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Larry David wants to make something clear: “I hate people individually, but I love mankind.”
That classic Larry zinger is delivered in the trailer for the upcoming 11th season of Curb Your Enthusiasm, which returns with 10 new episodes starting Oct. 24 on HBO and HBO Max.
Curb, which features David playing a fictional version of himself (also named Larry David), last aired in March 2020 with a prophetic season 10 finale that featured Larry’s “spite store” Latte Larry’s burning down, with excess Purell bottles serving as accelerants to the blaze.
When the famous TV germophobe returns, Larry appears to have once again moved onto newer and nitpickier things — like refusing to make eye contact when offering cheers, feeling too good to sit in traffic and rejecting the concept of praying. The new footage (below) reveals that guest players Vince Vaughn, Robert Kind, Seth Rogen and Jon Hamm join the main cast, with Hamm returning to explain to Larry why the movie where he was set to play a Larry David-like character isn’t moving forward (following up on the season 10 episode “Two Larrys”). “They loved the performance, they hated the character. The word that kept reappearing was ‘repugnant,'” Hamm explains.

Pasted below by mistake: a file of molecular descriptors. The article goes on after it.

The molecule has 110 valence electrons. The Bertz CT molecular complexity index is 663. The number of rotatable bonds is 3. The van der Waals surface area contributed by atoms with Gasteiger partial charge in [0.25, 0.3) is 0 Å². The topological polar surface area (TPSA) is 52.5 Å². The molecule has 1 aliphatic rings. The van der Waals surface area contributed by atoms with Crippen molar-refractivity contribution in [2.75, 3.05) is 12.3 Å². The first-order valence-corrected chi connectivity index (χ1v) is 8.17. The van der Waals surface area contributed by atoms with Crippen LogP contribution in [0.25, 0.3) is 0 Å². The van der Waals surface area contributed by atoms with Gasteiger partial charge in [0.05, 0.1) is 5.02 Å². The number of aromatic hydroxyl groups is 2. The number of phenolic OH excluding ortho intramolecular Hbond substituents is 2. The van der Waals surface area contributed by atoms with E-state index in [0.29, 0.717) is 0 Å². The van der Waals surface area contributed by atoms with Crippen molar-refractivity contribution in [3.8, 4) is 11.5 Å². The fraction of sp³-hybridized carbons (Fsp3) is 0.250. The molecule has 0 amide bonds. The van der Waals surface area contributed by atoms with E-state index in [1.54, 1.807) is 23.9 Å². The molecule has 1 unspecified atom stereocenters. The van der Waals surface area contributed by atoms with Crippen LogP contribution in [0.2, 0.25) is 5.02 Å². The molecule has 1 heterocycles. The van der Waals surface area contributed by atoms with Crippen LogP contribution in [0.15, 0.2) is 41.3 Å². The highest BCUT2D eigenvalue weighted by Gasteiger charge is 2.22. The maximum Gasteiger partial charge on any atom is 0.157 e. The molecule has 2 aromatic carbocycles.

Susie Essman, Jeff Garlin, Cheryl Hines, J.B. Smoove, Ted Danson and Richard Lewis all return, with Lewis, who will appear in one episode, making a brief appearance in the trailer. (The longtime Curb star had to take most of the season off while recovering from multiple surgeries.) Other guest stars in the season include Woody Harrelson, Bill Hader, Julie Bowen, Tracey Ullman, Kaley Cuoco, Lucy Liu, Patton Oswalt, Rob Morrow, Dylan O’Brien and Albert Brooks.
When checking in with The Hollywood Reporter during production, showrunner Jeff Schaffer spoke about the decision to set the new season in a post-COVID-19 world — which is why masks are not seen in the trailer.
“We started writing Curb before COVID, and then when COVID happened we had to change some things,” Schaffer explained in December 2020. “We had to make the decision about what era we were writing — before, during or after COVID — and the real factor was when we would be premiering. We figured we would be coming out in the fall of 2021 and we didn’t want what we were writing in March of 2020 to be so timely that it would feel dated more than a year later.”
He continued, “So we made the decision to set the new season in a post-COVID world. COVID definitely happened and we definitely talk about it, but we were assuming that Biden would win and that things would be better by the fall of 2021. COVID is in the rearview mirror, but it happened. And Larry [the character] has opinions on all of it. (Laughs.) I can’t tell you which characters got COVID, but I can definitely tell you that we do examine peoples’ behavior during the COVID era.”
Season 11 of the Emmy-winning, improvised comedy is created by David, with executive producers David, Garlin and Schaffer; co-executive producer Laura Streicher; and consulting producers Jon Hayman and Steve Leff.
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